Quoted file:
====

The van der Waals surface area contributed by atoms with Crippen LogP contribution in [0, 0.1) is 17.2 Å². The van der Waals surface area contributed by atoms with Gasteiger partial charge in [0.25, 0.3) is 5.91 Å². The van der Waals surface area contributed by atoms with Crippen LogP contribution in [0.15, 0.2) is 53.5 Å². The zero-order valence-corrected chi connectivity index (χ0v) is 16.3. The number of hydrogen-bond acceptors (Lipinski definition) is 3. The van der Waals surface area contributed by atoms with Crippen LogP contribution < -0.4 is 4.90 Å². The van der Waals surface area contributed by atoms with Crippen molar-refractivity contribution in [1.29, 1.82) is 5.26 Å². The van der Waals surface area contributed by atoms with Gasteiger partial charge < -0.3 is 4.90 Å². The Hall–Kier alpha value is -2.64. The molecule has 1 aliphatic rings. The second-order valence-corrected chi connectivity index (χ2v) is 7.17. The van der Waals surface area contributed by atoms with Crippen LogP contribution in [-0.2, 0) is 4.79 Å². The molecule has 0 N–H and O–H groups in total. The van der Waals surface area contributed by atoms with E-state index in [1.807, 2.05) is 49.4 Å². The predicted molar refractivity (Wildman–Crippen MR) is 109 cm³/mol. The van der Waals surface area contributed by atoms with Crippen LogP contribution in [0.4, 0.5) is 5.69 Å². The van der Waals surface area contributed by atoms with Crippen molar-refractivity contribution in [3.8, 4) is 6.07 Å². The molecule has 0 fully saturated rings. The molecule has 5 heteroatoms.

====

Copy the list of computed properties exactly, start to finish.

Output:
The van der Waals surface area contributed by atoms with Crippen LogP contribution in [0, 0.1) is 17.2 Å². The van der Waals surface area contributed by atoms with Gasteiger partial charge in [0.25, 0.3) is 5.91 Å². The van der Waals surface area contributed by atoms with Crippen LogP contribution in [0.15, 0.2) is 53.5 Å². The zero-order valence-corrected chi connectivity index (χ0v) is 16.3. The number of hydrogen-bond acceptors (Lipinski definition) is 3. The van der Waals surface area contributed by atoms with Crippen LogP contribution < -0.4 is 4.90 Å². The van der Waals surface area contributed by atoms with Crippen molar-refractivity contribution in [1.29, 1.82) is 5.26 Å². The van der Waals surface area contributed by atoms with Gasteiger partial charge < -0.3 is 4.90 Å². The Hall–Kier alpha value is -2.64. The molecule has 1 aliphatic rings. The second-order valence-corrected chi connectivity index (χ2v) is 7.17. The van der Waals surface area contributed by atoms with Crippen LogP contribution in [-0.2, 0) is 4.79 Å². The molecule has 0 N–H and O–H groups in total. The van der Waals surface area contributed by atoms with E-state index in [1.807, 2.05) is 49.4 Å². The predicted molar refractivity (Wildman–Crippen MR) is 109 cm³/mol. The van der Waals surface area contributed by atoms with Crippen LogP contribution in [0.4, 0.5) is 5.69 Å². The van der Waals surface area contributed by atoms with Crippen molar-refractivity contribution in [3.8, 4) is 6.07 Å². The molecule has 0 fully saturated rings. The molecule has 5 heteroatoms.